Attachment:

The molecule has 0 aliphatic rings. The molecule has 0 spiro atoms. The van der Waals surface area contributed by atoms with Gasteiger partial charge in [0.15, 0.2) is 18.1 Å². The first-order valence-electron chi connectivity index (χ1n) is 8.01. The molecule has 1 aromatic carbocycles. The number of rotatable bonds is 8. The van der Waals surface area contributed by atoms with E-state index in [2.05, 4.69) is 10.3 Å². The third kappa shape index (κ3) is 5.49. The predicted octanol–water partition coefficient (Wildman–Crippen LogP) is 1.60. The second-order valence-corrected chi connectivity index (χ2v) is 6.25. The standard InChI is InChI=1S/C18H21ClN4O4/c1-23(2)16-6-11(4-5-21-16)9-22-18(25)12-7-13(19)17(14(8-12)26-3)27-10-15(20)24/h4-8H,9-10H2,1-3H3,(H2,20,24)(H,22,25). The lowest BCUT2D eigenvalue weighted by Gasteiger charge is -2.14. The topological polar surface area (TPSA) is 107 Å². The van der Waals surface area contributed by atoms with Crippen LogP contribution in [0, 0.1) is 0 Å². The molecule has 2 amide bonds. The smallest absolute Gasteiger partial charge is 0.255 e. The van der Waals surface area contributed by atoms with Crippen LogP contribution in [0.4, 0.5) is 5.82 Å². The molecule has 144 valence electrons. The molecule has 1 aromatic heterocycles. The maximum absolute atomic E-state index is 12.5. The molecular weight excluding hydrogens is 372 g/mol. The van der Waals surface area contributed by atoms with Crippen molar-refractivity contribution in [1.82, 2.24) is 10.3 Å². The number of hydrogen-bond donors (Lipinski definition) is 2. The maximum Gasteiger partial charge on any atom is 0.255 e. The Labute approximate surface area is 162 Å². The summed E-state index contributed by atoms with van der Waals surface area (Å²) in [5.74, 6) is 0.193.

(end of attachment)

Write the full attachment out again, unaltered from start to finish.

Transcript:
The molecule has 0 aliphatic rings. The molecule has 0 spiro atoms. The van der Waals surface area contributed by atoms with Gasteiger partial charge in [0.15, 0.2) is 18.1 Å². The first-order valence-electron chi connectivity index (χ1n) is 8.01. The molecule has 1 aromatic carbocycles. The number of rotatable bonds is 8. The van der Waals surface area contributed by atoms with E-state index in [2.05, 4.69) is 10.3 Å². The third kappa shape index (κ3) is 5.49. The predicted octanol–water partition coefficient (Wildman–Crippen LogP) is 1.60. The second-order valence-corrected chi connectivity index (χ2v) is 6.25. The standard InChI is InChI=1S/C18H21ClN4O4/c1-23(2)16-6-11(4-5-21-16)9-22-18(25)12-7-13(19)17(14(8-12)26-3)27-10-15(20)24/h4-8H,9-10H2,1-3H3,(H2,20,24)(H,22,25). The lowest BCUT2D eigenvalue weighted by Gasteiger charge is -2.14. The topological polar surface area (TPSA) is 107 Å². The van der Waals surface area contributed by atoms with Crippen LogP contribution in [0, 0.1) is 0 Å². The molecule has 2 amide bonds. The smallest absolute Gasteiger partial charge is 0.255 e. The van der Waals surface area contributed by atoms with Crippen LogP contribution in [0.4, 0.5) is 5.82 Å². The molecule has 144 valence electrons. The molecule has 1 aromatic heterocycles. The maximum absolute atomic E-state index is 12.5. The molecular weight excluding hydrogens is 372 g/mol. The van der Waals surface area contributed by atoms with Crippen molar-refractivity contribution in [1.82, 2.24) is 10.3 Å². The number of hydrogen-bond donors (Lipinski definition) is 2. The maximum Gasteiger partial charge on any atom is 0.255 e. The Labute approximate surface area is 162 Å². The summed E-state index contributed by atoms with van der Waals surface area (Å²) in [5.74, 6) is 0.193.